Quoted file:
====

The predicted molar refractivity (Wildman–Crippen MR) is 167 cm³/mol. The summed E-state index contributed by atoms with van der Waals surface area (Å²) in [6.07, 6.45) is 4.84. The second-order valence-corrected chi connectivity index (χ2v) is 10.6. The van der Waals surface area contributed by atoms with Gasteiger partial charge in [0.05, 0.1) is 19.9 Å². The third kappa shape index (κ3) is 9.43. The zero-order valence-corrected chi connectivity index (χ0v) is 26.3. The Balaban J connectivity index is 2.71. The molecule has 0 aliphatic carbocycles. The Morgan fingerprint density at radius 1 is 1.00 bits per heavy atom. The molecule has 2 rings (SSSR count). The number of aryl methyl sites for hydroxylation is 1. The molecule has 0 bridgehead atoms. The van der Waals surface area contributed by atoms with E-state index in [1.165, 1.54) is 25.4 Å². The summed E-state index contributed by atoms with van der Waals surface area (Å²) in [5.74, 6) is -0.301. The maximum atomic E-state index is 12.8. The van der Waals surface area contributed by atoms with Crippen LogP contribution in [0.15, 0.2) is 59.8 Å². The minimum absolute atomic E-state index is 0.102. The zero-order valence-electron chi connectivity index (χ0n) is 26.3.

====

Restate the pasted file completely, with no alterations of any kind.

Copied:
The predicted molar refractivity (Wildman–Crippen MR) is 167 cm³/mol. The summed E-state index contributed by atoms with van der Waals surface area (Å²) in [6.07, 6.45) is 4.84. The second-order valence-corrected chi connectivity index (χ2v) is 10.6. The van der Waals surface area contributed by atoms with Gasteiger partial charge in [0.05, 0.1) is 19.9 Å². The third kappa shape index (κ3) is 9.43. The zero-order valence-corrected chi connectivity index (χ0v) is 26.3. The Balaban J connectivity index is 2.71. The molecule has 0 aliphatic carbocycles. The Morgan fingerprint density at radius 1 is 1.00 bits per heavy atom. The molecule has 2 rings (SSSR count). The number of aryl methyl sites for hydroxylation is 1. The molecule has 0 bridgehead atoms. The van der Waals surface area contributed by atoms with E-state index in [1.165, 1.54) is 25.4 Å². The summed E-state index contributed by atoms with van der Waals surface area (Å²) in [5.74, 6) is -0.301. The maximum atomic E-state index is 12.8. The van der Waals surface area contributed by atoms with Crippen LogP contribution in [0.15, 0.2) is 59.8 Å². The minimum absolute atomic E-state index is 0.102. The zero-order valence-electron chi connectivity index (χ0n) is 26.3.